Is‌ ‌Your‌ ‌Child‌ ‌Having‌ ‌Suicidal‌ ‌Thoughts?‌

suicidal thoughts

Time to read: 4 minutes

Suitable for: Families with secondary-age children

If your child is having suicidal thoughts, it doesn’t mean they will necessarily attempt it. However, feeling suicidal must always be taken seriously. It shows your child needs help and support.

This is an incredibly hard time for you as a parent. You may worry about how you can keep your child safe. Perhaps you are frightened that you could accidentally make things worse by saying or doing the wrong thing?

Key messages about suicide:

  • There are many organisations that can help you — you are not alone
  • Your child can get through this and feel okay again
  • If your child talks with you about suicide, it’s more likely they can get help

Suicidal thoughts can come in sudden bursts or last for a long period of time. If your child self harms, you may assume that this automatically leads to attempting suicide. However, some children can self harm and not have suicidal thoughts. 

How do you know your child is having suicidal thoughts?

All young people are different. Some will talk openly about how they are feeling and others will try to keep everything hidden from you. 

There are common signs that your child may have suicidal thoughts. Some children will show lots of these features, others will not. If you are worried about your child for any reason, seek help straight away.

Signs your child may have suicidal thoughts:

  • Withdrawing from friends and family
  • Shutting themselves away and spending lots of time alone
  • Feeling hopeless and unworthy
  • Losing interest in their previous activities
  • Feeling guilty or ashamed
  • Talking about death a lot
  • Using phrases like, “You would be better off without me,” “I can’t keep going,” or “It’s too much to cope with”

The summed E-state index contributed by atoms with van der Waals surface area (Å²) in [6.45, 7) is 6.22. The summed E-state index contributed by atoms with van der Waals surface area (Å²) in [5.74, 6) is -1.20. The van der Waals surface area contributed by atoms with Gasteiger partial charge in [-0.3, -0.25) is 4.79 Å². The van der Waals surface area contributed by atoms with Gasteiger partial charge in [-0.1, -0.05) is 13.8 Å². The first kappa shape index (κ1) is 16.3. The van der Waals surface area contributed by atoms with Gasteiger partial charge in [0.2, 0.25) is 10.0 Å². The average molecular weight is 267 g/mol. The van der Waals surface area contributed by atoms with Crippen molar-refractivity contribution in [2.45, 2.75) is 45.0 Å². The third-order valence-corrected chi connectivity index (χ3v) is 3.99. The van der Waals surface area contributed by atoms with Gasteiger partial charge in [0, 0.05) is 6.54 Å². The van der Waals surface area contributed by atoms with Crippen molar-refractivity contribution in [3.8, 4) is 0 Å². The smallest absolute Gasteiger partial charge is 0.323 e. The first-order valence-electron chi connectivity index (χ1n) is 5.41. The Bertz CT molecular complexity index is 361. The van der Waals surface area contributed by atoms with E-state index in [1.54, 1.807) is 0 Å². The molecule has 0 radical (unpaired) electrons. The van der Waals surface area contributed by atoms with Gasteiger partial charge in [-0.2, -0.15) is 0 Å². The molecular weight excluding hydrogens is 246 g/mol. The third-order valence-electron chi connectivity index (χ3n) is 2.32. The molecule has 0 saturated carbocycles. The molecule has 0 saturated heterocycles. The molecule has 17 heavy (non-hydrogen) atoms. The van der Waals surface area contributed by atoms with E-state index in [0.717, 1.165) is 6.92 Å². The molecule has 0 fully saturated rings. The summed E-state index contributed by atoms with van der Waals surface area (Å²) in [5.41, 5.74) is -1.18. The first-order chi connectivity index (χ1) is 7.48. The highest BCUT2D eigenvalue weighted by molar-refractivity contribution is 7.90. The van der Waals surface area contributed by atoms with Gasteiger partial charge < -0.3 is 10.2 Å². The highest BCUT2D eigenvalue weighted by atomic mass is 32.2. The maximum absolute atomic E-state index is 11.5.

• Sudden agitation and unusual behaviour
  • Sleeping and eating significantly more or less than usual
  • Self harming, or they have done so in the past

If you think your child may have suicidal thoughts, seek help immediately. Don’t hope it will get better by itself. It can be hard to tell if your child is at risk of making a suicide attempt. It is always best to seek professional help, even if you aren’t sure.  

Also talk to your child’s school to ask them if they’ve seen any concerning behaviour. They may have noticed a change in their attitude, dropping grades, a lack of interest in school, or that they’re spending all their time alone.

Worried teenager thinking about suicide

Talking about suicidal thoughts

You may feel worried about talking to your child about suicide, but speaking about it is a good thing. It’s a chance for them to talk about how they’re feeling and it shows them they aren’t alone. 

If you’re not sure if your child has suicidal thoughts, you can ask them. Use the word “suicide” rather than trying to avoid it. You’re showing them it’s okay for them to use the word with you when they talk.

When you talk with your child:

  • Take it seriously: Don’t minimise or dismiss their feelings
  • Show them you’re listening: Concentrate on feelings rather than solving problems 
  • Reassure them: Tell them you love them and you can find help together
  • Talk it through: Discuss why they might feel this way
  • Find out if they have a plan: If they’ve taken active steps to prepare, seek immediate urgent help

Your child may not feel comfortable to sit down and have a long chat with you about suicidal thoughts. They might prefer to write down their feelings, email, or message you. You could go on a walk or complete an activity so they can do something while they speak. They may want to talk to someone other than you, like a trusted friend or a designated staff member at school.

Useful resources

If your child is attempting suicide, call 999 immediately. 

If you think they will attempt suicide, or you’re worried about their safety, call 999 or take your child to A+ E. A mental health specialist will assess them, decide next steps and give you helpful advice.

For concerns that are not immediate or life-threatening, call 111 or the NHS mental health helpline (England only) for urgent advice. 

Suicide support organisations:

If you’re worried about your child’s mental health and wellbeing, but they are not at an immediate risk, contact your GP for an urgent appointment. They can refer you to a mental health team like CAMHS.

Further support

This can be an incredibly stressful and worrying time for you. Don’t forget to look after your own health while you try to support your child.

Reach out for help, talk to trusted friends and family, and get professional help if you are worried about your own mental health or feel you can’t cope.

We have a range of online courses that can help if you’re worried your child may be self-harming or experiencing suicidal thoughts:

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